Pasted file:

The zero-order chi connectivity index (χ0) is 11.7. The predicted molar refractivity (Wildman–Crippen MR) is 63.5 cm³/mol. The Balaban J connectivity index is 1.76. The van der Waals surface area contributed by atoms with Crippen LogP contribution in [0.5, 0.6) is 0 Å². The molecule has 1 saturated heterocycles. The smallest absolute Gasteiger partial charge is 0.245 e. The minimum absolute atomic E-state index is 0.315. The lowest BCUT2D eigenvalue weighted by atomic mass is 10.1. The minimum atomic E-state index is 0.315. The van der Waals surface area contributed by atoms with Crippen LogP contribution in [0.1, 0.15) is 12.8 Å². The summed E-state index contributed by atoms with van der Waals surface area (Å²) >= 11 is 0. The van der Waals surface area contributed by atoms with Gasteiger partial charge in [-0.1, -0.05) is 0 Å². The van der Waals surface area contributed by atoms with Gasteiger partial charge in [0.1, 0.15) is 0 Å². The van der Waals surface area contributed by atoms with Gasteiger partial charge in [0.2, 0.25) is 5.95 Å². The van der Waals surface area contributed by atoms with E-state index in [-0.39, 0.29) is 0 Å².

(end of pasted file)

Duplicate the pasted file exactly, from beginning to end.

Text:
The zero-order chi connectivity index (χ0) is 11.7. The predicted molar refractivity (Wildman–Crippen MR) is 63.5 cm³/mol. The Balaban J connectivity index is 1.76. The van der Waals surface area contributed by atoms with Crippen LogP contribution in [0.5, 0.6) is 0 Å². The molecule has 1 saturated heterocycles. The smallest absolute Gasteiger partial charge is 0.245 e. The minimum absolute atomic E-state index is 0.315. The lowest BCUT2D eigenvalue weighted by atomic mass is 10.1. The minimum atomic E-state index is 0.315. The van der Waals surface area contributed by atoms with Crippen LogP contribution in [0.1, 0.15) is 12.8 Å². The summed E-state index contributed by atoms with van der Waals surface area (Å²) >= 11 is 0. The van der Waals surface area contributed by atoms with Gasteiger partial charge in [-0.1, -0.05) is 0 Å². The van der Waals surface area contributed by atoms with Gasteiger partial charge in [0.1, 0.15) is 0 Å². The van der Waals surface area contributed by atoms with Gasteiger partial charge in [0.2, 0.25) is 5.95 Å². The van der Waals surface area contributed by atoms with E-state index in [-0.39, 0.29) is 0 Å².